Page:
Correspondence to Eduardo J. Villablanca.

Ethics declarations

Competing interests

The authors declare no competing interests.

Additional information

Peer review information: Nature Communications would like to thank Lee Denson and other anonymous reviewers for their contributions to the peer review of this work. Peer review reports are available.

Publisher’s note: Springer Nature remains neutral with regard to jurisdictional claims in published maps and institutional affiliations.

Supplementary information

Supplementary information

Peer Review File

Supplementary data set 1

Supplementary data set 2

Supplementary data set 3

Supplementary data set 4

Supplementary data set 5

Supplementary data set 6

Supplementary data set 7

Supplementary data set 8

Supplementary data set 9

Reporting Summary

Rights and permissions

Open Access This article is licensed under a Creative Commons Attribution 4.0 International License, which permits use, sharing, adaptation, distribution and reproduction in any medium or format, as long as you give appropriate credit to the original author(s) and the source, provide a link to the Creative Commons license, and indicate if changes were made. The images or other third party material in this article are included in the article’s Creative Commons license, unless indicated otherwise in a credit line to the material. If material is not included in the article’s Creative Commons license and your intended use is not permitted by statutory regulation or exceeds the permitted use, you will need to obtain permission directly from the copyright holder. To view a copy of this license, visit http://creativecommons.org/licenses/by/4.0/.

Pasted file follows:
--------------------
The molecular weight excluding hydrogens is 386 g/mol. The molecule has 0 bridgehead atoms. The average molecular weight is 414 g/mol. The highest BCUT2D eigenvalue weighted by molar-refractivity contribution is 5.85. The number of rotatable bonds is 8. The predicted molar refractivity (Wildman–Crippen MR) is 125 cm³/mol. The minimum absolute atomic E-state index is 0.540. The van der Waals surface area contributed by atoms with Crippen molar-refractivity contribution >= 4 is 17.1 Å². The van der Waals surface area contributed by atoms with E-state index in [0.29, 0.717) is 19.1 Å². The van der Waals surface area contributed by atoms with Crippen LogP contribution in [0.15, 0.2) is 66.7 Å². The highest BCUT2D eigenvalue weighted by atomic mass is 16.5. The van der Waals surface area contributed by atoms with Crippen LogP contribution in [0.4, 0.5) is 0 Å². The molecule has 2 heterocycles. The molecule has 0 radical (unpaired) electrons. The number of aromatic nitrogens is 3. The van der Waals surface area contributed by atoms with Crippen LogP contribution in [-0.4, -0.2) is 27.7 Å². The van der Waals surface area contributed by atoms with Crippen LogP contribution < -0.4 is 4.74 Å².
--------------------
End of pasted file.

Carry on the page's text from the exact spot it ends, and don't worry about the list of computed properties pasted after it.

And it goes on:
Reprints and Permissions

About this article

Verify currency and authenticity via CrossMark

Comments

By submitting a comment you agree to abide by our Terms and Community Guidelines. If you find something abusive or that does not comply with our terms or guidelines please flag it as inappropriate.